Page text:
Cognitive Analytic Therapy (CAT)
A 'talking treatment' which helps you to see how early relationships and experiences have affected how you see yourself, other people and how you behave. It usually takes about 16 weekly sessions and focuses on a problem that is important for you.
Cognitive Behavioural Therapy (CBT)
A talking treatment which can help you to overcome upsetting and unhelpful ways of thinking and behaviour. It helps you to be clearer about these patterns and then helps you to work out your own ways of changing them. It usually involves doing some work between sessions when you "try out" different ways of thinking or behaving.
Psychological therapy in which cognition (thinking) is seen as the most significant factor in psychological problems and their treatment.
An organisation which determines what health and social care services should be provided for local people, and which then commissions and allocates funding for other organisations to provide them. This could be a Clinical Commissioning Group (CCG) or local authority.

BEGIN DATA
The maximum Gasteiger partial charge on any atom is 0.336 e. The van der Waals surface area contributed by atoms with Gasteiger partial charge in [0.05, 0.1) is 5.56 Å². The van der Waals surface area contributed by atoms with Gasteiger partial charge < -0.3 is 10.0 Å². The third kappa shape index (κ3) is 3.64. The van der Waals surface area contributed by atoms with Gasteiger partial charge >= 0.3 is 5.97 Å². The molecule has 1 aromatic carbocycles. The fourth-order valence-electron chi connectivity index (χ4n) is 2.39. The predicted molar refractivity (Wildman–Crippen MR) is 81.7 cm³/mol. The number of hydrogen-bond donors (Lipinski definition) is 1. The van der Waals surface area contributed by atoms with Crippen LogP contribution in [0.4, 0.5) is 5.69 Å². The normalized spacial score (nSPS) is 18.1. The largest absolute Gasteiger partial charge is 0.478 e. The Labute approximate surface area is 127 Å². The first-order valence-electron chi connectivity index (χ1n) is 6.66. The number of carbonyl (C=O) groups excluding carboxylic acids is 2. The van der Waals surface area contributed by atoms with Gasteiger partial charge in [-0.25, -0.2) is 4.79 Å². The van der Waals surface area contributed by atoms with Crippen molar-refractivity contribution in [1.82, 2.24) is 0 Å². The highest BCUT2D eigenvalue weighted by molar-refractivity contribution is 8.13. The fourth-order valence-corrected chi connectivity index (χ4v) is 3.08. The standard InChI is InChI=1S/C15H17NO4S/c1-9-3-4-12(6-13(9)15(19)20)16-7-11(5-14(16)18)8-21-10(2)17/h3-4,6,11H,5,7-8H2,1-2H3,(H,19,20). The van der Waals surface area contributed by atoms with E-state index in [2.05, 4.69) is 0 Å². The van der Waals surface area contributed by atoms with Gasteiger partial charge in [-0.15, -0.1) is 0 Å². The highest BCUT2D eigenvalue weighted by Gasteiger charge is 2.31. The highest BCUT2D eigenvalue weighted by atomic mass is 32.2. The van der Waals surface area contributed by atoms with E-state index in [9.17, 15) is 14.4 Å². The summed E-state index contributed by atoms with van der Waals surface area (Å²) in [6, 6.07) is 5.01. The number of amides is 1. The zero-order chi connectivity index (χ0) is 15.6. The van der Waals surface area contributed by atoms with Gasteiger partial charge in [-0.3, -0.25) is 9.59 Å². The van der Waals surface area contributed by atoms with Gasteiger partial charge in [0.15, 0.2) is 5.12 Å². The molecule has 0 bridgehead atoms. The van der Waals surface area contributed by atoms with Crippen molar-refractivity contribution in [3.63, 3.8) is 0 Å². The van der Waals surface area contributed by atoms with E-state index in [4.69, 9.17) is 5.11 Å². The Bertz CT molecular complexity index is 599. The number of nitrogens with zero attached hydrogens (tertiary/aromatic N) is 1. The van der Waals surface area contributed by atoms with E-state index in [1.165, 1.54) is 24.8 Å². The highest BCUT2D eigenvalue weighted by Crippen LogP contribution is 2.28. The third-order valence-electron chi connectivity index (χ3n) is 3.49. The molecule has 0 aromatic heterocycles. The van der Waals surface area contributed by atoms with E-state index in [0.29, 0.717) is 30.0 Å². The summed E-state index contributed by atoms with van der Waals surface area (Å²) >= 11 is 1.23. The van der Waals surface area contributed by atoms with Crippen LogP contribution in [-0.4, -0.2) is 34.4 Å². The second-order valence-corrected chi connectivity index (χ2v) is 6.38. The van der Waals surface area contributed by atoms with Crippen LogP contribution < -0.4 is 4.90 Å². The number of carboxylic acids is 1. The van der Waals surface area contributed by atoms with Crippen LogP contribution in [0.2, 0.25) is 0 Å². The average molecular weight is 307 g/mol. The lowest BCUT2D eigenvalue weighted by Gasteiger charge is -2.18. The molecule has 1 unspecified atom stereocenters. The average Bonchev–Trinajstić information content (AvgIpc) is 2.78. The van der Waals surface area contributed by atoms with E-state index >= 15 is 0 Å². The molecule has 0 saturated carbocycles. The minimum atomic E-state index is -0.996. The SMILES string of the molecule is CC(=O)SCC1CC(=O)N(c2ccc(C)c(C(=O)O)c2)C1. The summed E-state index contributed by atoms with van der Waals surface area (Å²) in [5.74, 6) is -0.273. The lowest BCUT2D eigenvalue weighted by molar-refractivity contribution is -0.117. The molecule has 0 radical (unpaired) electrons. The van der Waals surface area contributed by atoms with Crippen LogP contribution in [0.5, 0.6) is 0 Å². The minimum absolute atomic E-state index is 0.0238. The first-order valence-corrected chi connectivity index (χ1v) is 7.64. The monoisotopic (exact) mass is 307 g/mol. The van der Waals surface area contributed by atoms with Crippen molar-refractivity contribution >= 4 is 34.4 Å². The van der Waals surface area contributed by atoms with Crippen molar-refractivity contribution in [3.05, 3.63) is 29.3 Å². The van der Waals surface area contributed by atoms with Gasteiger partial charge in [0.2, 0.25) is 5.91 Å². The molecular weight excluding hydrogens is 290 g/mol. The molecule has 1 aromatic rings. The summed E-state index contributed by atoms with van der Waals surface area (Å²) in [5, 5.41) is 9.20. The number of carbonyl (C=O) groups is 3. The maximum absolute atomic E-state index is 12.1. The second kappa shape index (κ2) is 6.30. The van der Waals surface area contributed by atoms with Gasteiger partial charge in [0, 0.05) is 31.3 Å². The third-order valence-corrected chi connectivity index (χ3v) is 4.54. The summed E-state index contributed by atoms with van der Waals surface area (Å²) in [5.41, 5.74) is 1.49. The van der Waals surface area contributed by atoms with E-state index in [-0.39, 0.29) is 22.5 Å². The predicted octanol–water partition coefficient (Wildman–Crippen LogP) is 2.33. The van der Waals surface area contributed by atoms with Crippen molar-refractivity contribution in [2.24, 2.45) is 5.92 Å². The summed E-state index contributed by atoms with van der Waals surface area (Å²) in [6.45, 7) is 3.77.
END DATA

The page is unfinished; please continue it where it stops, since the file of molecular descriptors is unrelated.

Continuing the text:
Community Mental Health Team (CMHT)
A team of people from different health and social care professions who work in your community to help you to recover from, and cope with, a mental health problem.
Community Psychiatric Nurse (CPN)
A nurse who has been trained to help people with mental health problems and who works in the community, instead of in a hospital.
These are the conditions which relate to the discharge of a patient who has been treated in hospital under Section 41 of the Mental Health Act 1983 (MHA) (the law in England that controls what services can do when they are trying to assess or treat someone against their will). If you do not comply with these conditions then you could be brought back into hospital.
The medical doctor with specialist experience and qualifications in mental illness and emotional disorders that has overall responsibility for your care. This includes your medication and other activities you may take part in whilst in hospital.